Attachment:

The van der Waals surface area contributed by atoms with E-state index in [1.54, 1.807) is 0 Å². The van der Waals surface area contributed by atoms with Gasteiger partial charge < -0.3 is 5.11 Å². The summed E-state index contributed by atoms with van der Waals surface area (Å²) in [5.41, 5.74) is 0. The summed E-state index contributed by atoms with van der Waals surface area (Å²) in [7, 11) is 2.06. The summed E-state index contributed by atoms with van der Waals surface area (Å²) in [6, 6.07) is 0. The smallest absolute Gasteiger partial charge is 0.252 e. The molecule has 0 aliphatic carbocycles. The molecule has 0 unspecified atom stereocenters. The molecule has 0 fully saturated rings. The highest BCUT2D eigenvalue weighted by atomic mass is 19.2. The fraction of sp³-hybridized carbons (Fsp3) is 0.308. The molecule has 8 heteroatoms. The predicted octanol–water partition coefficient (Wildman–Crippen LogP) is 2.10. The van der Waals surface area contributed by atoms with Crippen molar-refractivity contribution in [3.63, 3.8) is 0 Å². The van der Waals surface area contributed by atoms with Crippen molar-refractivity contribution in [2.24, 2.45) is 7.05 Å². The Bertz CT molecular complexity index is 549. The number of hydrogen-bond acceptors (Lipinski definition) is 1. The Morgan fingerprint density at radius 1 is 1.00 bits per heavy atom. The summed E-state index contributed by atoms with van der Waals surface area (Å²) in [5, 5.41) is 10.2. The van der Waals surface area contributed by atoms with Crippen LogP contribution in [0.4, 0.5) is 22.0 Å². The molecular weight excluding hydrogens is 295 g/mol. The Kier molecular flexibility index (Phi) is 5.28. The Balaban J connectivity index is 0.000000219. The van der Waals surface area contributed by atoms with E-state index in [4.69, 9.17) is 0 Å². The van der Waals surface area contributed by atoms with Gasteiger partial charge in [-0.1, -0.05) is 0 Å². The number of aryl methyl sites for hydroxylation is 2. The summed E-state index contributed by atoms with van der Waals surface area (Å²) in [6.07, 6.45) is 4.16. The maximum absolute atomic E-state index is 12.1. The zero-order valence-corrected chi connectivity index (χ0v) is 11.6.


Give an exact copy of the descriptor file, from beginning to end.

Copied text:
The van der Waals surface area contributed by atoms with E-state index in [1.54, 1.807) is 0 Å². The van der Waals surface area contributed by atoms with Gasteiger partial charge < -0.3 is 5.11 Å². The summed E-state index contributed by atoms with van der Waals surface area (Å²) in [5.41, 5.74) is 0. The summed E-state index contributed by atoms with van der Waals surface area (Å²) in [7, 11) is 2.06. The summed E-state index contributed by atoms with van der Waals surface area (Å²) in [6, 6.07) is 0. The smallest absolute Gasteiger partial charge is 0.252 e. The molecule has 0 aliphatic carbocycles. The molecule has 0 unspecified atom stereocenters. The molecule has 0 fully saturated rings. The highest BCUT2D eigenvalue weighted by atomic mass is 19.2. The fraction of sp³-hybridized carbons (Fsp3) is 0.308. The molecule has 8 heteroatoms. The predicted octanol–water partition coefficient (Wildman–Crippen LogP) is 2.10. The van der Waals surface area contributed by atoms with Crippen molar-refractivity contribution in [3.63, 3.8) is 0 Å². The van der Waals surface area contributed by atoms with Crippen molar-refractivity contribution in [2.24, 2.45) is 7.05 Å². The Bertz CT molecular complexity index is 549. The number of hydrogen-bond acceptors (Lipinski definition) is 1. The Morgan fingerprint density at radius 1 is 1.00 bits per heavy atom. The summed E-state index contributed by atoms with van der Waals surface area (Å²) in [5, 5.41) is 10.2. The van der Waals surface area contributed by atoms with Crippen LogP contribution in [0.4, 0.5) is 22.0 Å². The molecular weight excluding hydrogens is 295 g/mol. The Kier molecular flexibility index (Phi) is 5.28. The Balaban J connectivity index is 0.000000219. The van der Waals surface area contributed by atoms with E-state index in [4.69, 9.17) is 0 Å². The van der Waals surface area contributed by atoms with Gasteiger partial charge in [-0.1, -0.05) is 0 Å². The number of aryl methyl sites for hydroxylation is 2. The summed E-state index contributed by atoms with van der Waals surface area (Å²) in [6.07, 6.45) is 4.16. The maximum absolute atomic E-state index is 12.1. The zero-order valence-corrected chi connectivity index (χ0v) is 11.6.